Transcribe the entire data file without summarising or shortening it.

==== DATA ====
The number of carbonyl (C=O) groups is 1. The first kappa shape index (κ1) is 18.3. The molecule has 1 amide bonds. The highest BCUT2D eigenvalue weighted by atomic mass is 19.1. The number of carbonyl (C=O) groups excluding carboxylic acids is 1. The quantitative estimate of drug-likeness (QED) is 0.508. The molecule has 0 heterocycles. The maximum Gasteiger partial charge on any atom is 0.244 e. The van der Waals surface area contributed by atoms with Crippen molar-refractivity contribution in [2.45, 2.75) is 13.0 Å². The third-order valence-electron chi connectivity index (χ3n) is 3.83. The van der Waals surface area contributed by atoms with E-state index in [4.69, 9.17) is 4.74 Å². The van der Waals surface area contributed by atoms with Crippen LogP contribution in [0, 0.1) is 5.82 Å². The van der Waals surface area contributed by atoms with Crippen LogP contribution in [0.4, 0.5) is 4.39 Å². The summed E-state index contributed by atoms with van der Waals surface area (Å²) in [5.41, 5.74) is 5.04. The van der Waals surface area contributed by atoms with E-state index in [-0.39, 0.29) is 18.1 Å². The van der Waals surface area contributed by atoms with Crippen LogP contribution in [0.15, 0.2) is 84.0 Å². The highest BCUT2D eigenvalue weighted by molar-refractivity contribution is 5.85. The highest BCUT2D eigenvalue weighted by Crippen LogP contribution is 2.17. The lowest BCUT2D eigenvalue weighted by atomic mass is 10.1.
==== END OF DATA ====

The number of carbonyl (C=O) groups is 1. The first kappa shape index (κ1) is 18.3. The molecule has 1 amide bonds. The highest BCUT2D eigenvalue weighted by atomic mass is 19.1. The number of carbonyl (C=O) groups excluding carboxylic acids is 1. The quantitative estimate of drug-likeness (QED) is 0.508. The molecule has 0 heterocycles. The maximum Gasteiger partial charge on any atom is 0.244 e. The van der Waals surface area contributed by atoms with Crippen molar-refractivity contribution in [2.45, 2.75) is 13.0 Å². The third-order valence-electron chi connectivity index (χ3n) is 3.83. The van der Waals surface area contributed by atoms with E-state index in [4.69, 9.17) is 4.74 Å². The van der Waals surface area contributed by atoms with Crippen LogP contribution in [0, 0.1) is 5.82 Å². The van der Waals surface area contributed by atoms with Crippen LogP contribution in [0.4, 0.5) is 4.39 Å². The summed E-state index contributed by atoms with van der Waals surface area (Å²) in [5.41, 5.74) is 5.04. The van der Waals surface area contributed by atoms with E-state index in [-0.39, 0.29) is 18.1 Å². The van der Waals surface area contributed by atoms with Crippen LogP contribution in [0.15, 0.2) is 84.0 Å². The highest BCUT2D eigenvalue weighted by molar-refractivity contribution is 5.85. The highest BCUT2D eigenvalue weighted by Crippen LogP contribution is 2.17. The lowest BCUT2D eigenvalue weighted by atomic mass is 10.1.